Re: Student Query: Reactions to Kennedy's Inaugural Speech

S. Graw (
Mon, 29 Jan 1996 10:15:29 -0500

Dear Cara L. Simpkins: In response to your question about JFK's inaugural
I was 14 years old at the time. I had worked as a volunteer
campaign worker for the K campaign the previous autumn. Some of that effort
was the result of my trying to escape the boredom of school - I'd just
started high school in a suburb of Los Angeles. The Demo convention at the
LA Sports Arena also made me think about politics, but I remember I already
hated Nixon - my parents were labor acitivists and political lefties!
People were depressed and uncertain at the time, not too different
from the election situation in 1992. Not as angry or cynical as they are
this year. The sentiment was that great solutions were possible. The late
'50s had cyclical economic recessions, the Soviets seemed to be bettering us
in space and in war-heads (JFK may have gotten his razor thin victory margin
by using the 'missile gap' issue, later revealed to be all hype). But I
think above all John Kennedy meant youth and change to people at the time!
Eisenhower and his cohort seemed so old (Ike had a heart attack in office,
State Secretary Dulles kicked the bucket on the job, and Nixon, while not
much older than Kennedy, always looked like the fogeys he hung out with).
And there was Jackie, so beautiful & cosmopolitan - the K's symbolized what
people wanted to be like, and they promised a nation that people wanted to
have, a society that was still coming out of the haze of the repressive
anti-communist and Korean war times. People knew that the US did what it
wanted to against the Axis powers, but that effort and its leaders were now
a generation old, and the youth that actually fought the war were in place
to pick up the ball and run for America's touchdown against all opposition
in the world!
So the inaugural speech eloquently gave people what they wanted to
hear and followed up on what JFK had promised in the campaign. Sacrifice
("Share any burden"), service ("ask.....what you can do for your country"),
and the goal of winning the Cold War and keeping the US #1 in the world. I
was impressed, actually fulfilled, since I believed it all along, having
worked for it. Today I can and do say that a great deal of it was delusory
( but not hype in the sense that there were real programs to back it up, and
it did mostly swell from popularly originated sentiment, not top-down 'this
is the way it is, I told ya so' thinking), but that's not unusual - our
politics is one of promises, not truths.
What did it mean to me: by the time I finished high school I had my
sights set on a career as a government scientist. I was going to study
weather prediction, meteorology, and I passed the US govt. Civil Service
exam two years later and became a summer intern at the Weather Bureau in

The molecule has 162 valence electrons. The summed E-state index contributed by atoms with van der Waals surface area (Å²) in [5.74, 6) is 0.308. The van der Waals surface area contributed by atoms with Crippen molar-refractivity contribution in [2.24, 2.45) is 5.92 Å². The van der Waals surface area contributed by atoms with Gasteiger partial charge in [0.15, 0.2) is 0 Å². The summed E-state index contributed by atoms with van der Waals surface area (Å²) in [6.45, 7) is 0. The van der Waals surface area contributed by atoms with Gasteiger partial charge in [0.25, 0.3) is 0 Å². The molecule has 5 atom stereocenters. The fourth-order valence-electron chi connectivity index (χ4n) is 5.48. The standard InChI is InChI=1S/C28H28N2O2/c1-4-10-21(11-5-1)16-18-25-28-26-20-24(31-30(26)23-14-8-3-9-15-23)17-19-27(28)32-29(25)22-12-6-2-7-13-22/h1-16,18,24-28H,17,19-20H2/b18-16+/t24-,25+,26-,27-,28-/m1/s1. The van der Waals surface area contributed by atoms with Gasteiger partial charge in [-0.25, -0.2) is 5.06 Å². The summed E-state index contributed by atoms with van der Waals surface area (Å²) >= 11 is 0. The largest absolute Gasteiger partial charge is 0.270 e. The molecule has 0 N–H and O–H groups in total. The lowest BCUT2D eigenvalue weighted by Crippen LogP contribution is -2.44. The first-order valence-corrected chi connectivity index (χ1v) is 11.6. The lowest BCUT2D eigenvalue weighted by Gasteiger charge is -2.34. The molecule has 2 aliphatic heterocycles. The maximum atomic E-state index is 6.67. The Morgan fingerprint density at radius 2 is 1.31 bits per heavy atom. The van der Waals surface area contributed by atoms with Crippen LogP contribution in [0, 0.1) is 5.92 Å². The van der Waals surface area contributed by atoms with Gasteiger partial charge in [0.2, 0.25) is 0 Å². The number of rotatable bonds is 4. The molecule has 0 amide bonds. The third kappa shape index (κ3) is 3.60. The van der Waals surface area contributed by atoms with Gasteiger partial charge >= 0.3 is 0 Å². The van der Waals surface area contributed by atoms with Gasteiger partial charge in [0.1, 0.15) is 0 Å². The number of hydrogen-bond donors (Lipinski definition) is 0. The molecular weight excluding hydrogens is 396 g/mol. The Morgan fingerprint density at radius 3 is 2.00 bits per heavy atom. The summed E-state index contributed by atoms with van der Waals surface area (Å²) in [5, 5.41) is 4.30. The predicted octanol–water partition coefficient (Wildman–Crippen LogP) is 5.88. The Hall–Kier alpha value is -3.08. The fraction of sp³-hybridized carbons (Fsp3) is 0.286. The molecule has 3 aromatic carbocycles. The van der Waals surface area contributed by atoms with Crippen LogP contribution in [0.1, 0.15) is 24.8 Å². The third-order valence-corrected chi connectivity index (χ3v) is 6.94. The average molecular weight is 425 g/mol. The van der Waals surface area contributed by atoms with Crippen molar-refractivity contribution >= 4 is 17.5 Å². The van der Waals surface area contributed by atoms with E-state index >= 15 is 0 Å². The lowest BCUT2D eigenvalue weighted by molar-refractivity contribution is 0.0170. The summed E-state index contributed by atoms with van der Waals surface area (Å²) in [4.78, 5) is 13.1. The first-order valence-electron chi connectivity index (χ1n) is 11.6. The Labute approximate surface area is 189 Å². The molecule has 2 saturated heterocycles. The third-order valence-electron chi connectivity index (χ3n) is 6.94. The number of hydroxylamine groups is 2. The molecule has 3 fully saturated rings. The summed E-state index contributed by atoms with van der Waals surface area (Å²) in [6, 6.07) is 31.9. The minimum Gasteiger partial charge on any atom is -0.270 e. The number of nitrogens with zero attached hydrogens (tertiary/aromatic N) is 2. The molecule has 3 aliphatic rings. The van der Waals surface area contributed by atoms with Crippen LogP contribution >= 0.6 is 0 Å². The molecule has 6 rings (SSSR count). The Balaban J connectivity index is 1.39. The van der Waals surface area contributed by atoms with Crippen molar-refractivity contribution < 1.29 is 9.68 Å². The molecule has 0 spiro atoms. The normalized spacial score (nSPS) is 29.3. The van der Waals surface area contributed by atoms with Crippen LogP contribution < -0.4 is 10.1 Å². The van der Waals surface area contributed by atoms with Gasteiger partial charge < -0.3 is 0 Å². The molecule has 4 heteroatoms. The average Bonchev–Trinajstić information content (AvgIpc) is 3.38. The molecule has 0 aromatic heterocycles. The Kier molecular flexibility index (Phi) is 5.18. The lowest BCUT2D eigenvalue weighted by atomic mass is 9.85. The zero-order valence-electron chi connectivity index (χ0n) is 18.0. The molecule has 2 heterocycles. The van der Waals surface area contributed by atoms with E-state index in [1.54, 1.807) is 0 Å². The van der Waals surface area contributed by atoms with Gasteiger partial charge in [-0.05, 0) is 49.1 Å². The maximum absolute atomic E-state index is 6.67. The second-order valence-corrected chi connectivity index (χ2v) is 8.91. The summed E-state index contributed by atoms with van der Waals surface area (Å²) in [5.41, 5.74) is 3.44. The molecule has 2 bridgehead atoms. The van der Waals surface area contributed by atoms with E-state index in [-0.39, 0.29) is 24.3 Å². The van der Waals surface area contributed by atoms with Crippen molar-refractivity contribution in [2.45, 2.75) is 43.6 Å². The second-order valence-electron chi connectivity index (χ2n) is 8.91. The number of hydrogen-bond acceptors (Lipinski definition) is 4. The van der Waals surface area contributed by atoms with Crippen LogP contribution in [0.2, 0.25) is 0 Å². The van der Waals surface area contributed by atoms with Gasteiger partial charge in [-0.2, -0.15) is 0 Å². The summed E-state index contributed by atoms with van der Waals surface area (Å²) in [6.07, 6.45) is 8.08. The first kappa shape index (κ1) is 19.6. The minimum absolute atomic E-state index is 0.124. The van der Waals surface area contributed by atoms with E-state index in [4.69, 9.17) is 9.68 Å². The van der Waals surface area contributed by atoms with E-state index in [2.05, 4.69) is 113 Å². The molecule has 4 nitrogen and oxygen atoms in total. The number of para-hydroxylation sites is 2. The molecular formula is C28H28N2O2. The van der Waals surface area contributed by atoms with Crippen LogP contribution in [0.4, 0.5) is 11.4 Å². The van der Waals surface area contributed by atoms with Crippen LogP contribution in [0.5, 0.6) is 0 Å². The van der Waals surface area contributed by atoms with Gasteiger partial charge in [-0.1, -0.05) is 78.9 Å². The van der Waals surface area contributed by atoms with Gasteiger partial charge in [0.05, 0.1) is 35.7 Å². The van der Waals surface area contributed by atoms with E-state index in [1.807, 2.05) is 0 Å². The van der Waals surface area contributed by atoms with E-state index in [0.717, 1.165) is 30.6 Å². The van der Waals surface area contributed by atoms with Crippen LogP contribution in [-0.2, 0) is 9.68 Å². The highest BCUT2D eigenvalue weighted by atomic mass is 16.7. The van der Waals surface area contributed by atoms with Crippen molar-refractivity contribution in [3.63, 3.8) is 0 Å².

Washington DC. Although Eisenhower had initiated the summer program, JFK
greatly expanded it to where 30,000 students were employed each summer by
1965, mostly college kids but inner city, minority youth in DC as well. The
govt. organized weekly presentations for many of us: I saw JFK live (the
only time) on the W House lawn in 9-63, met Robt FK and LbJohnson several
times between '63 and '67, & many other big pols at the time at such
events. The promise of the 1-61 speech came true for me. I went to UCLA
helped by scholarships and loans from the fed govt.
But the times were not all cotton candy: people were really really
frightened by the missile crisis a year after that speech; the
Administration's policies were largely an extension of the New Deal of FDR
(that's where the idea of letter abbreviations like JFK came from) and there
were lots of people who totally hated the New Deal, e.g. Oliver Stone's
father (!). I think that the inaugural speech was great, just great for
JFK's believers, but for many it was just more hot air. K had won the
election by less than 1 vote in every precinct nationwide (a statistic, not
a real count of course!) and the speech was so eloquent that it swayed a lot
more people to his side. K had great speech writers - intellectuals like
Arthur Schlessinger, who probably ghosted "Profiles in Courage," the book
that cultivated JFK's appeal to intellectuals and students - you should look
it over if you want to get an idea of what the inaugural speech was based
on. That sort of input also stemmed from the New Deal when the "dollar a
year men" of corporations and universities threw themselves into the project
of saving the US economy and keeping the people from really turning radical!
So there - there's some dreams and some analysis. I wound up
dropping out of the govt and a PhD program to flee to Europe in opposition
to the Vietnam War in 1968. I've never really come back, though I'm now at
a fancy US university working on what goes on in Vietnam and other poor 3rd
World countries. The violent end of the Camelot dream is a historical
tragedy, but its cause is to be found in the illusions so eloquently
expressed on that cold winter afternoon in 1961. Read the first half (or
the whole thing if you want to be good!) of Halberstam's "Best and the
Brightest" to understand what I mean. I wish you well in school.
Steve Graw
* From: Steve Graw
* at Cornell U./Field of Development Sociology
* Warren 34/ (607) 255-7684
* Old hippies never die, they just trip out *